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Recognise Armenian genocide, PM is urged

10 May 2024


Armenian Orthodox priests and others march through central London at the end of April to mark the 109th anniversary of the Armenian genocide

Armenian Orthodox priests and others march through central London at the end of April to mark the 109th anniversary of the Armenian genocide

ARMENIANS in the UK marked the 109th anniversary of the Armenian genocide last month with calls for its formal recognition and warnings about current threats to their country’s sovereignty.

To coincide with the anniversary, a group of church leaders wrote to the Prime Minister and urged the Government to recognise the Armenian genocide formally. The group was led by the Armenian Primate in the UK and Ireland, Bishop Hovakim Manukyan, and included the former Archbishop of Canterbury Lord Williams.

They wrote: “An act of recognition would not only honour the memory of those who suffered and affirm justice but would also reaffirm the UK’s commitment to upholding human rights. Recognition of the Armenian Genocide by the UK would also send a clear message to Turkey and Azerbaijan to cease their aggression against Armenia.”

The letter refers to the recent military incursion into the disputed territory of Nagorno-Karabakh, which forced the 120,000 ethnic Armenians who lived there to flee (News, 22 September 2023). During his recent visit to Armenia, Archbishop Welby met refugees from the area, which is known as Artsakh by Armenians (News, 13 October 2023).

Other signatories to the letter included the Bishop of Southwark, the Rt Revd Christopher Chessun; the Bishop of Manchester, Dr David Walker; and the Dean of Windsor, Dr Christopher Cocksworth, with the general secretaries of Churches Together in England, and Churches Together in Britain and Ireland.

Also to mark the anniversary, parliamentarians representing the main political parties joined Bishop Manukyan and the Armenian ambassador to the UK, Varuzhan Nersesyan, at a wreath-laying ceremony at the Cenotaph.

The chair of the All-Party Parliamentary Group on Armenia, the Conservative MP Tim Loughton, made a speech reiterating his call on the Government to recognise the Armenian genocide formally. Mr Loughton is the sponsor of a Private Member’s Bill that would enshrine recognition of the genocide.

Andre Vartanian, a member of the Armenian National Committee of the UK, which organised the event, said that it was “undisputed” that as many as 1.5 million Armenians had been killed in a “premeditated and systematic” way by the Ottoman Empire between 1915 and 1918. It was, he said “inexplicable” that the UK still did not formally recognise the events as a genocide, which left it out of step France, the United States, and other countries.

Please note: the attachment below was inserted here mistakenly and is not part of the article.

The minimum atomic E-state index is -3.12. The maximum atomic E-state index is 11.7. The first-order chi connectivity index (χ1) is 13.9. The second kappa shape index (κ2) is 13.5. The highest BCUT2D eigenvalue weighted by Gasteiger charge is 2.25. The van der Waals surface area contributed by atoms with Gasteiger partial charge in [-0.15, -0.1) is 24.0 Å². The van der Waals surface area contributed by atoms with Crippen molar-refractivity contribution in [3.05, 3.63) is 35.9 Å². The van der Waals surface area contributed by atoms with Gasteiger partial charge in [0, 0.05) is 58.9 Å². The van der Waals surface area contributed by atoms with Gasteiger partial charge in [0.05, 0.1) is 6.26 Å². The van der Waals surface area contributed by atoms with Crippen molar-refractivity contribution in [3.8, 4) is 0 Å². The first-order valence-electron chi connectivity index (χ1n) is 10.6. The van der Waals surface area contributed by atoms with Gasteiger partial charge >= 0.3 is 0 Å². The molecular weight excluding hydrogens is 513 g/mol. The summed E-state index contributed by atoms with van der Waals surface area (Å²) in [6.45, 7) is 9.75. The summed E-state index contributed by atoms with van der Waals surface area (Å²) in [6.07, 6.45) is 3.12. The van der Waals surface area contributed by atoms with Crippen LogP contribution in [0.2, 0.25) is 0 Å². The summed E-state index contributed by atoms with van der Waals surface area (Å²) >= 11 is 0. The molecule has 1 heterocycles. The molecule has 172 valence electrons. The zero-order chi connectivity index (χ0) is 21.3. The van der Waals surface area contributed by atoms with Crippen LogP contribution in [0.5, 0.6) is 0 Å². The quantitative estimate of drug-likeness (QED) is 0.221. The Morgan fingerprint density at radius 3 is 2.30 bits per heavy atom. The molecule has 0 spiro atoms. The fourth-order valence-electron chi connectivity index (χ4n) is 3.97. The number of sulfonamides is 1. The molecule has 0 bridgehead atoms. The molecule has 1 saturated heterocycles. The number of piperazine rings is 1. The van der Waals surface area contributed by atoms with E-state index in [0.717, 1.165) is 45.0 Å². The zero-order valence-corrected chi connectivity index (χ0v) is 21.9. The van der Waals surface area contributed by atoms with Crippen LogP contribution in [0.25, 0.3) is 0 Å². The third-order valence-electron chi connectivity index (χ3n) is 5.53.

On a visit to the Armenian Genocide Memorial in Yerevan last October (News, 13 October 2023), the Archbishop of Canterbury told the Church Times: “It’s a reminder of the extremes of human hatred and cruelty, and calls us to remember that, when hatred is allowed in any way to grow, it flourishes easily in societies that seem civilised.”


“I DID not learn about the genocide from books; I learnt about it from my great-grandmother,” Bishop Manukyan said in his speech at the Cenotaph explaining how the genocide and its recognition had great personal, as well as political, importance.

Annette Moskofian, who chairs the Armenian National Committee, said that, for as long as Turkey denied the genocide, Armenians would never have justice. Her grandmother had told her harrowing stories of the things that she witnessed while escaping the massacres. “We can only pay respect to their memories when there is justice.”

The genocide of 1915, and persecution in earlier decades, meant that ethnic Armenians were scattered around the world. Hrach Boghosian is now in his seventies, and came to the UK from Iraq when he was 28. He was born in Iraq, a country to which his grandparents had escaped during the genocide.

For Mr Boghosian and many other members of the Armenian diaspora, the Church plays a central part in community life. “The Church is not only a worshipping place: the Church for us is a national community. We meet each other, we talk to each other . . . it’s a place where we feel ourselves Armenian,” he said

Chris and Matthew, both of whom were born in the UK, but whose families come from Armenia, attend services at the Armenian churches in London, and spoke warmly of the part that churches play in the Armenian community.

“The Church is the one bastion of Armenianness that all Armenians can come to and feel a connection to their homeland,” Chris said. The teenage Matthew agreed: “It’s the centre of the community.”

This applied even for those who were not particularly religious, Matthew said, although the cross around his neck, and the rosary between his fingers, suggested that he was not in that category.

Mr Vartanian put the connection in a historical context: “Christianity and Armenianness are inextricably linked: you cannot separate them, and we have suffered centuries of persecution precisely because of our Christian faith.”